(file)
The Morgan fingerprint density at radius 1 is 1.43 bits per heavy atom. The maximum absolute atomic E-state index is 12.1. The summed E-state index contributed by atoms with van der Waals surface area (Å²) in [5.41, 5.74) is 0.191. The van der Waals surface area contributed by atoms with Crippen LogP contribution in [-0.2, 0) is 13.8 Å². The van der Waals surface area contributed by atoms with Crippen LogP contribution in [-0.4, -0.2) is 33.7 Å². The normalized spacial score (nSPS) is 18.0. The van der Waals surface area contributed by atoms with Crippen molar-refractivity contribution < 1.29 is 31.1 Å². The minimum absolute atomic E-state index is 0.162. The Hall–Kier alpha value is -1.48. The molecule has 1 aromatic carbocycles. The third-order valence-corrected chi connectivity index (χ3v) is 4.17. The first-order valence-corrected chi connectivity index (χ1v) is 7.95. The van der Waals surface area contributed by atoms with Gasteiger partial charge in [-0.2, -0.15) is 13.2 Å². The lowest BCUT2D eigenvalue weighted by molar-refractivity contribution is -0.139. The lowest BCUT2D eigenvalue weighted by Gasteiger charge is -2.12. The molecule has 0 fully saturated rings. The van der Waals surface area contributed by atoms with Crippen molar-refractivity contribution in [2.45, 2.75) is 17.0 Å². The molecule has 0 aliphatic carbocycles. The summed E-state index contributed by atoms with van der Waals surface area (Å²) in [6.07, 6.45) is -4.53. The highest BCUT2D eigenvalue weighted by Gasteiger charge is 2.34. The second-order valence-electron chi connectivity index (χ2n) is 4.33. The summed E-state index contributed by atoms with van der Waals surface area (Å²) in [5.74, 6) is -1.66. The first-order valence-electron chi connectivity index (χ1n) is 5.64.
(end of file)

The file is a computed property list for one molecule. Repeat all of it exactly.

The Morgan fingerprint density at radius 1 is 1.43 bits per heavy atom. The maximum absolute atomic E-state index is 12.1. The summed E-state index contributed by atoms with van der Waals surface area (Å²) in [5.41, 5.74) is 0.191. The van der Waals surface area contributed by atoms with Crippen LogP contribution in [-0.2, 0) is 13.8 Å². The van der Waals surface area contributed by atoms with Crippen LogP contribution in [-0.4, -0.2) is 33.7 Å². The normalized spacial score (nSPS) is 18.0. The van der Waals surface area contributed by atoms with Crippen molar-refractivity contribution < 1.29 is 31.1 Å². The minimum absolute atomic E-state index is 0.162. The Hall–Kier alpha value is -1.48. The molecule has 1 aromatic carbocycles. The third-order valence-corrected chi connectivity index (χ3v) is 4.17. The first-order valence-corrected chi connectivity index (χ1v) is 7.95. The van der Waals surface area contributed by atoms with Gasteiger partial charge in [-0.2, -0.15) is 13.2 Å². The lowest BCUT2D eigenvalue weighted by molar-refractivity contribution is -0.139. The lowest BCUT2D eigenvalue weighted by Gasteiger charge is -2.12. The molecule has 0 fully saturated rings. The van der Waals surface area contributed by atoms with Crippen molar-refractivity contribution in [2.45, 2.75) is 17.0 Å². The molecule has 0 aliphatic carbocycles. The summed E-state index contributed by atoms with van der Waals surface area (Å²) in [6.07, 6.45) is -4.53. The highest BCUT2D eigenvalue weighted by Gasteiger charge is 2.34. The second-order valence-electron chi connectivity index (χ2n) is 4.33. The summed E-state index contributed by atoms with van der Waals surface area (Å²) in [5.74, 6) is -1.66. The first-order valence-electron chi connectivity index (χ1n) is 5.64.